The bill had to be passed by midnight on Monday to have a chance of becoming law this year. But she did not come up for a vote after Democratic writer Ash Clara, a member of the Assembly, realized she would not pass.
“It became clear that we did not have the votes needed to pass, and I decided the best course of action was not to put the AB 1400 to a vote today,” Kalra said.
While the measure would have created a universal healthcare system and set its rules, it did not say how much that system would cost or how the government would pay for it. Democrats have introduced yet another bill that would impose massive new taxes on businesses and individuals, hoping to separate the two issues.
However, costs dominated the debate over the bill. A study of the 2017 proposal in California estimated it would cost $331 billion, about $356 billion today when adjusted for inflation.
But California is on track to spend about $517 billion on health care in 2022, according to an analysis by a commission set up by Governor Gavin Newsom to study universal health care. The bulk of that comes from employers and families, followed by the federal government.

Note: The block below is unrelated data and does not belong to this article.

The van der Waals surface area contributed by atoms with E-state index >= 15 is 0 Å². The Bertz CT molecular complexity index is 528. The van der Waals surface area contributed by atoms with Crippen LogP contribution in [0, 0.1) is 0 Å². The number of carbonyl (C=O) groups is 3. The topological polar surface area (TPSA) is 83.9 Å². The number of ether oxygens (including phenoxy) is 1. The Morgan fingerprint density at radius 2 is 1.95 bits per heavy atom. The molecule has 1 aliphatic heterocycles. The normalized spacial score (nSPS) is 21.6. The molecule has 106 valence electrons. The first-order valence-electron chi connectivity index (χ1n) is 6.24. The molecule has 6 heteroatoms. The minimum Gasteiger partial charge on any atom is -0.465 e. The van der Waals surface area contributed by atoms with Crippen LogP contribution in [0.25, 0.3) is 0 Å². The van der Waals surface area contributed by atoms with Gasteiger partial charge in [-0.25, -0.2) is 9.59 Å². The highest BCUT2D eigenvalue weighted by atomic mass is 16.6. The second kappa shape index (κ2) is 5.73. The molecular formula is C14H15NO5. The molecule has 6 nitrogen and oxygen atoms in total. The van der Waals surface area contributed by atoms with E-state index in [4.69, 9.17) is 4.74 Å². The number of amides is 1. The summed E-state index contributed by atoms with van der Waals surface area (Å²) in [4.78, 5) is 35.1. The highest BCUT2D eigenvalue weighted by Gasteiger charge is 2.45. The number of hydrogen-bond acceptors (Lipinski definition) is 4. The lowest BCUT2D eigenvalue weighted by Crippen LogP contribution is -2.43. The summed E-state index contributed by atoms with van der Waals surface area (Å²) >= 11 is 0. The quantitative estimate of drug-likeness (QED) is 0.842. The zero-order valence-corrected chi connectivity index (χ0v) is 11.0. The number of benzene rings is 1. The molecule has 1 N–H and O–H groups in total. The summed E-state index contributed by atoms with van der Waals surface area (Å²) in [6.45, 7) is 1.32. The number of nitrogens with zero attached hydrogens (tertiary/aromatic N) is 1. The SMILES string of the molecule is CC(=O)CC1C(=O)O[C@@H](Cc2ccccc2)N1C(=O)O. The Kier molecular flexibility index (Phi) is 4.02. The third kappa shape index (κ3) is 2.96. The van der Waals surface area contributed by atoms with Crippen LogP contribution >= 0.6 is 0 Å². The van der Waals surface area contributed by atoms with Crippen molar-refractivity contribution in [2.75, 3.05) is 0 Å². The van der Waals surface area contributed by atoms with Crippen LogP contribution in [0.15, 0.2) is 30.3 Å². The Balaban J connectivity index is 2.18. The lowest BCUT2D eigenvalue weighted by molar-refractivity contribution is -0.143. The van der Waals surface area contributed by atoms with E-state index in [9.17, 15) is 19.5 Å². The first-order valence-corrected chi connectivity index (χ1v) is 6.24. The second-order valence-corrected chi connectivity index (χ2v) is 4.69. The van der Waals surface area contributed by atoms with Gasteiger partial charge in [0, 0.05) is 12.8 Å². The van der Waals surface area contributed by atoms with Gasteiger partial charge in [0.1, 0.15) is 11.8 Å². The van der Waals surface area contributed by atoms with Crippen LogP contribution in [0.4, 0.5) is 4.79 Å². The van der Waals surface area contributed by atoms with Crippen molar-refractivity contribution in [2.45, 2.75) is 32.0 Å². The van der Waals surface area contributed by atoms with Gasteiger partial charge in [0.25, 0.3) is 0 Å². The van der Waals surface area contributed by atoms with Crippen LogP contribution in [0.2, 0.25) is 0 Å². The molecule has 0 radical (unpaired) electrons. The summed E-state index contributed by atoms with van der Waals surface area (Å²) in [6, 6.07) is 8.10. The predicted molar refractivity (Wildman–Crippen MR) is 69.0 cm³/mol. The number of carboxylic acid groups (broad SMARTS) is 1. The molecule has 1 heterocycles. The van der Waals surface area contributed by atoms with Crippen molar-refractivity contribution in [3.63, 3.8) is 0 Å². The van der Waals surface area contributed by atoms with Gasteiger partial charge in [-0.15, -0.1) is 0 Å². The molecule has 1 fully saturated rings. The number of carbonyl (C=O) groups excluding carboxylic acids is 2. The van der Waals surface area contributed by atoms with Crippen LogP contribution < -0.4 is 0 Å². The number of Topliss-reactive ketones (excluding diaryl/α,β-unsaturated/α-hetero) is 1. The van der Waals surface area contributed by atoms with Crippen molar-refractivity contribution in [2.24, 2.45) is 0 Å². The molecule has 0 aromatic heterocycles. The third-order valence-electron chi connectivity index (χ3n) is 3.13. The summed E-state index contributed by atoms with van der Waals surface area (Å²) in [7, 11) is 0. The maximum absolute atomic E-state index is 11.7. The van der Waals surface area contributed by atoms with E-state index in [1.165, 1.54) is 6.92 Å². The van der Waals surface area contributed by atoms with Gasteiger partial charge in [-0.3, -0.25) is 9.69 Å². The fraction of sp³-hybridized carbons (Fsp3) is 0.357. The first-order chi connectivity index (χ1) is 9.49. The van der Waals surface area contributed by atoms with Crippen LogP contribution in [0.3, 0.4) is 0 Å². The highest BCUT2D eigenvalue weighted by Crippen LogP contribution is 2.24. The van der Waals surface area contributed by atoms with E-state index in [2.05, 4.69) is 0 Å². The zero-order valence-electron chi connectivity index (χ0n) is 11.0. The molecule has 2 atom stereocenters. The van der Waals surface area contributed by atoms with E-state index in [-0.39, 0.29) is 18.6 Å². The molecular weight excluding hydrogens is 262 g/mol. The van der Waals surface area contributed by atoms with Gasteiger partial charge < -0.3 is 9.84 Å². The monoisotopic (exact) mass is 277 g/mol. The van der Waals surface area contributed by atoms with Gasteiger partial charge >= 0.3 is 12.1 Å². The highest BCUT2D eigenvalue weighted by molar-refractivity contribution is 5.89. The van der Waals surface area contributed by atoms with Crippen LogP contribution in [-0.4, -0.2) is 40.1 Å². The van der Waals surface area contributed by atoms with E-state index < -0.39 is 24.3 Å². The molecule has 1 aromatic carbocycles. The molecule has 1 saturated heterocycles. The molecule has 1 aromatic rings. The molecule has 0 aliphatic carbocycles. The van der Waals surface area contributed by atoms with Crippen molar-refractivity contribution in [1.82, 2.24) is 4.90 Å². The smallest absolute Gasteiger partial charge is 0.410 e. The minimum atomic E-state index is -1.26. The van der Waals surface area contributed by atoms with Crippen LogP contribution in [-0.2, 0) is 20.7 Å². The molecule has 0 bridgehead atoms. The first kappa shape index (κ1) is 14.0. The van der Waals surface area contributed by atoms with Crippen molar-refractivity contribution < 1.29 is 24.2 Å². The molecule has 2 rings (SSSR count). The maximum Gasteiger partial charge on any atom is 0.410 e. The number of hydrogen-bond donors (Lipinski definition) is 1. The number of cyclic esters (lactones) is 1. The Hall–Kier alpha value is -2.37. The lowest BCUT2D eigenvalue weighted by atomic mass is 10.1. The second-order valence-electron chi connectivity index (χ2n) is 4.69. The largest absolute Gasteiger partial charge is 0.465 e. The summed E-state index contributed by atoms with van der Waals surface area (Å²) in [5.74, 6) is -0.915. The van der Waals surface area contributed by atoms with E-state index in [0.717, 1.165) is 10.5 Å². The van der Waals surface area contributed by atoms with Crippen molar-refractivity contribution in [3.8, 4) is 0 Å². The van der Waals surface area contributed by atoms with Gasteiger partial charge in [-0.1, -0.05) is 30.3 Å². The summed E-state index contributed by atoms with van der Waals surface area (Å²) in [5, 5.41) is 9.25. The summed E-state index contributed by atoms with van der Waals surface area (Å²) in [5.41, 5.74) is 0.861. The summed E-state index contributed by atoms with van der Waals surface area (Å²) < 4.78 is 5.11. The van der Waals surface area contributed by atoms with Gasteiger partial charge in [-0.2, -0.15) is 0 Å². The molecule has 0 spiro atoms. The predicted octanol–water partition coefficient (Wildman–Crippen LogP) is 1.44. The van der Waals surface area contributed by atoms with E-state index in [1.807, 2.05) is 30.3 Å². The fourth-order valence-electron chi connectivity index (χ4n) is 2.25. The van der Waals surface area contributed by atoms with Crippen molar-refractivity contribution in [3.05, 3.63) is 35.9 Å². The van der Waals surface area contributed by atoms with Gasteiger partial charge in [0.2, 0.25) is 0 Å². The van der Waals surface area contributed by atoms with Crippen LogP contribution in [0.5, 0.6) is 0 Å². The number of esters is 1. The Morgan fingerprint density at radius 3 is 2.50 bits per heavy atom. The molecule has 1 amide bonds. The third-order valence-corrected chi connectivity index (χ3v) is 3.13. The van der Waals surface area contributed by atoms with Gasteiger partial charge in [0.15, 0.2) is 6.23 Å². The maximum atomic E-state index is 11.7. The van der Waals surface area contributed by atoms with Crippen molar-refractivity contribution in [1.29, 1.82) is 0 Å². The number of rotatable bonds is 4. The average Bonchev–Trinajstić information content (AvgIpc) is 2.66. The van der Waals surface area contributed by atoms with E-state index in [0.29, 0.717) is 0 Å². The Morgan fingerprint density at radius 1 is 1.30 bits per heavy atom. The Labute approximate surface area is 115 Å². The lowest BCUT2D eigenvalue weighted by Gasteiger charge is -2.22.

California’s total operating budget — which pays for public schools, courts, roads, bridges and other important services — is nearly $262 billion this year.
The California Nurses Association, which has lobbied for the legislation for years, condemned the decision not to call a vote on the bill, saying it provided “a cover for those who would have had to go to records about their guaranteed health care for all people in California.”
“Nurses are especially angry because Clara chose to simply abandon patients across the state. Nurses never give up on our patients, and we will continue to fight with our allies in the grassroots movement,” the association said in a press release.
Assembly President Anthony Rendon, a Lakewood Democrat, said he was “deeply disappointed” Calra decided not to call a vote on the bill.
“Over time, we will have better and more successful legislation to bring us closer to that goal,” Rendon said. “I expect more and more of my colleagues to sign, so we can make California a leader in healthcare justice.”
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